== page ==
CANADA TAKES STOCK
reveal growing pains around domestic
and international integration and
students overly reliant on part-time work
ISSUE #25 | THE PIE REVIEW | 33
“Reports in national newspapers
A central tenet to the new strategy is also focused on ensur-ing
more Canadians study abroad, so reciprocal study links
are built up. Universities Canada and Colleges and Institutes
Canada have been tasked with administering the CAN$95
million earmarked for education and work abroad. Randall
Martin, executive director of British Columbia Council for
International Education, describes this as a “once-in-a ca-reer
infusion of funds to support outbound mobility”.
The strategy aims to send 11,000 Canadian students
abroad over the next five years. Currently, less than three per
cent of Canadian students study abroad and the majority
who do go to the UK, France and the US. Half of the fun-ding
is for students from underrepresented backgrounds.
In anticipation of the new push for outbound mobility,
Memorial University has hired a new staff member who
will focus on increasing participation for underrepresented
student groups. The international office is collaborating with
their Aborginal Resource Office and their disability centre to
make sure students receive the support they need.
“For the first time, we’re bringing those units into
conversations about study abroad and starting to talk to
them about what their concerns would be, recognising that
our role is more sort of writing the funding proposals and
helping with the logistics. They know what those students
need,” Knutson says.
Finances remain the number one barrier preventing
Canadian students from going abroad. Durham College in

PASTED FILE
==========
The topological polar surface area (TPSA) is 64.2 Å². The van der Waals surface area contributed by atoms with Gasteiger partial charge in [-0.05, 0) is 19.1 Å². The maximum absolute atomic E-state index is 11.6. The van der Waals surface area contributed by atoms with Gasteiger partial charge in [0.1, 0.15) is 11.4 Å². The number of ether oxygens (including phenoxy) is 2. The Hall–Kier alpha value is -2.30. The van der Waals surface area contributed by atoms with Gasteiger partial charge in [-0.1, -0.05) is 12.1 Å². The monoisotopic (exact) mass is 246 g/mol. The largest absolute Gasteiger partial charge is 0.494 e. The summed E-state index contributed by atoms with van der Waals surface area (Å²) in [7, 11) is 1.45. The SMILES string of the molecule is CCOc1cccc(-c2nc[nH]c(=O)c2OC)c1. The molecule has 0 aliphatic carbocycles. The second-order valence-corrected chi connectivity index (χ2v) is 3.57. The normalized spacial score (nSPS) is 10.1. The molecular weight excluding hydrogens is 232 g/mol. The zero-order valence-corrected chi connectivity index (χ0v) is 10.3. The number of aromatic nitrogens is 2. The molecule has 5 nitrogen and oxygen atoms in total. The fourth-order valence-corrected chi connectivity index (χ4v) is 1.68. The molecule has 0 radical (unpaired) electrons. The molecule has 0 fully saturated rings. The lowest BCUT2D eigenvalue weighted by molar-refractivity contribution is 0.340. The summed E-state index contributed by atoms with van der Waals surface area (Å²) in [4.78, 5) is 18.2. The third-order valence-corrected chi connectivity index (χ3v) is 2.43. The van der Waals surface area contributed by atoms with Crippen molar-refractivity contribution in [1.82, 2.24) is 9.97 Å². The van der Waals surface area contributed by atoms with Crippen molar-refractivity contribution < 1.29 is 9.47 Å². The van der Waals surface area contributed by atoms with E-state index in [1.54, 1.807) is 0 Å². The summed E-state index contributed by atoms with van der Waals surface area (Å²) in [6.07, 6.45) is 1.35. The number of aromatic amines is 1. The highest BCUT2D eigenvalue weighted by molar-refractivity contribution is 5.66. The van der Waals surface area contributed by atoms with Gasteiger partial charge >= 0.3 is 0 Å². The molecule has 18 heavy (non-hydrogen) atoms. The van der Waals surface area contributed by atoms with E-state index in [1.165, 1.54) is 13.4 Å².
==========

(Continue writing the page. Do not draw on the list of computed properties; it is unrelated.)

Ontario launched a bursary program funded by revenue
from international tuition designed to help alleviate these
financial challenges in 2016-2017.
Building more institutional links abroad is also within the
scope of the new strategy. According to Martin, institutions
in British Columbia are focused on southeast Asia and Latin
America. BCCIE serves as the national secretariat for Uni-versity
Mobility in Asia and the Pacific, a consortium of
600 colleges and universities around the Pacific Rim.
“We’re trying to push this on a national level to get more
institutions to join,” Martin says. “We’re trying to actually
access some of the funding from the strategy to help send
our students to a greater diversity of countries and to attract
students from a greater diversity of countries.”
Growing number of public-private partnerships
One of the ways HEIs in some provinces are diversifying is
also through the development of public-private partnerships,
although these have existed for a while.
The appeal of living in metropolitan
centres with access to global cuisine
(such as Chinatown, Vancouver) is
clear, but Canada wants to build up
PHOTO: TOURISM VANCOUVER/NELSON MOUELLIC